The Port Oneida Historic District is one of the less traveled areas of Sleeping Bear Dunes National Lakeshore. This area continues north on M-22 into the Leelanau Peninsula. This is more of an area of countryside lands with old historic farms and houses. I have included this in one of the must see areas of a winter visit to Sleeping Bear Dunes for a reason. It is an area that you can explore and get lost in the history of the park. In some of the roads travel is difficult, but most of them are plowed out well. There are about 120 farms and homes in this district. Occasionally you will come across some old farming equipment in an empty field which is often an interesting subject to photograph.
Typically the best time to visit this area is during the summer. The houses tend to be open to the public and there is a festival in August where you are able not only to see the barns and houses up close and personal, but you are able to get a deeper grasp of the historic value with several park rangers and volunteers working providing demonstrations of the typical life during the late 18th century and early 19th century. However, I have found that from a photographic standpoint the contrast of some of these historic barns works well with the white snow cover. Being able to see this area during the winter season provides a little bit of a different perspective on the landscape. Here is a list of a few barns and places that I would stop by when visiting this area during the winter.
Charles Olson Farm (pictured above)
Port Oneida School – The school is a historic school building, but is white and may blend in with white snow. It is worth a look though
On June 22, 2015 the city of Portland, Michigan experienced something weather at its worst. An EF-1 category tornado ripped through the city destroying several businesses, churches and homes. It cut a path right across the downtown area and continued through the city. Areas that were not directly in the tornado’s path saw damage by the powerful winds. It came early in the afternoon stretching about 4 miles before pulling back up. At its strongest winds reached up to 100 mph. It was certainly not what the city was expecting, but something that became a reality during the early part of the summer that year.
I recently traveled into the city of Portland. It has been about a year and a half since that storm. A lot has changed since that early summer storm. It looks like the city has landed back on its feet. From what I saw, there did not seem to be any evidence of what used to be. I saw a city that was filled with a lot of activity. I crossed paths with a few of the people from Portland and they were excited to point out to me the areas of interest within the city. This was not a city that stayed down from devastation. This was a city that had rebuilt and kept pushing forward. This is a city where everyone is excited about their community and proud of where they live.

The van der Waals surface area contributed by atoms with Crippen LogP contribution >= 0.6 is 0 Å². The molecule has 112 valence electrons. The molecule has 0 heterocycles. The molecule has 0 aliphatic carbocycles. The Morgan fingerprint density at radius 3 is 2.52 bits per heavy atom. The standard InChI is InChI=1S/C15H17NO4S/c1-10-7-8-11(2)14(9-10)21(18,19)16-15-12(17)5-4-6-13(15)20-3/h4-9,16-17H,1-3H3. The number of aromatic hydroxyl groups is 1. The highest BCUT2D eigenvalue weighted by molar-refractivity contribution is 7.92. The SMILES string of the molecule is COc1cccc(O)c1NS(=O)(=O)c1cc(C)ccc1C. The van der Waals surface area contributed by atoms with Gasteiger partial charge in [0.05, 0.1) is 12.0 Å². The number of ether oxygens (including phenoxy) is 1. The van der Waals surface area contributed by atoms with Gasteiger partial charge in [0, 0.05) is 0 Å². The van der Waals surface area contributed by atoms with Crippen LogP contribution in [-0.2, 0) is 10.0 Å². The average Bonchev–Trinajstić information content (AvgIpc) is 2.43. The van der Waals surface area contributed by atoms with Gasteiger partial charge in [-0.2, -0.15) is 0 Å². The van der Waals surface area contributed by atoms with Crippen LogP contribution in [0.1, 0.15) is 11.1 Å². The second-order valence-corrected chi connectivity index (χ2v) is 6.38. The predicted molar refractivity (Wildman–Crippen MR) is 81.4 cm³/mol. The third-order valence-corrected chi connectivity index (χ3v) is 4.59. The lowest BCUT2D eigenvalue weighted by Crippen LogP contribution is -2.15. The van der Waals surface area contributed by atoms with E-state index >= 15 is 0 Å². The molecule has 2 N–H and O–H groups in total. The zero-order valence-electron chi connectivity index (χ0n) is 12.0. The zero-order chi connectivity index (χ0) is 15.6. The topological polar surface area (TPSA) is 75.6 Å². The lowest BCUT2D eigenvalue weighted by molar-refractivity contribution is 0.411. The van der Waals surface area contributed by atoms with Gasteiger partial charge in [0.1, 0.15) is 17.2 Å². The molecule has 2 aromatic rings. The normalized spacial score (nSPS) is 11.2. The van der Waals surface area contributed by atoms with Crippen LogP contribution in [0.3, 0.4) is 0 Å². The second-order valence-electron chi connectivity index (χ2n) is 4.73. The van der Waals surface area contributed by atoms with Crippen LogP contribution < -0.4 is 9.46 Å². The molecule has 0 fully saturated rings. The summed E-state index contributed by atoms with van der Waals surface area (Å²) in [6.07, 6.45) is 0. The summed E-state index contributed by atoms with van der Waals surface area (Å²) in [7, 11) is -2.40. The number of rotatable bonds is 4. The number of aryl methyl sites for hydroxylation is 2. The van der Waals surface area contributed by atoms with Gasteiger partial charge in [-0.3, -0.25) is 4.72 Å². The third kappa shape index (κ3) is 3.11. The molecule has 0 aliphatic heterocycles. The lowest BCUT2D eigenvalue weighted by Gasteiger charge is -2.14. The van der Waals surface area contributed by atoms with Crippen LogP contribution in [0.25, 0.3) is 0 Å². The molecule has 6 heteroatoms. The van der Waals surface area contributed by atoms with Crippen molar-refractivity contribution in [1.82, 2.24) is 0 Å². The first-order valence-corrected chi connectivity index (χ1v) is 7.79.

The downtown shopping district seemed pretty busy on a Saturday morning when I stopped by. I parked my car and walked along the streets of the business district. There were signs of vacancy in some of the stores. At this point I could not say that this was in direct relation to what happened a couple years ago with the tornado. It seemed to be more of an ongoing issue with many small cities’ downtown districts. The economy in Michigan has improved over time, but several downtown businesses in the state’s smaller cities are struggling. On the other hand, I saw a couple shops and restaurants in Portland doing really well with several customers. This same area had several businesses damaged and there were really no strong signals of that damage as I walked through.
I continued driving through Portland stopping at several parks that were effected. I saw new playground equipment in a few of these parks. I saw evidence of art in one park near the downtown area that was a recent addition. This park was in the path of the tornado. If you never had knowledge of this storm, the thought of a tornado ravaging through the park would have crossed the mind. This park was the most obvious evidence of a city rebuilt and moving on. As I traveled out of the city I saw new businesses and more modern architecture. It was evident that an event bringing tragedy was not enough to hold this city down.
During the spring season the city of Holland, Michigan comes alive with vibrant tulips of different shapes and colors. The city hosts its annual Tuliptime Festival each year during the first two weeks of May. During this festival there are massive crowds of people that travel from within the state. There are also many that come from out of state to see all that Holland has to offer. Many businesses within the city thrive during this festival. One of the main attractions to see during the festival is Windmill Island. This park has a variety of tulips on their grounds but also has an actual working Holland Windmill that was brought over from the Netherlands. This attraction brings in several visitors during the month of May. It is a place that is worth going to when in the city of Holland.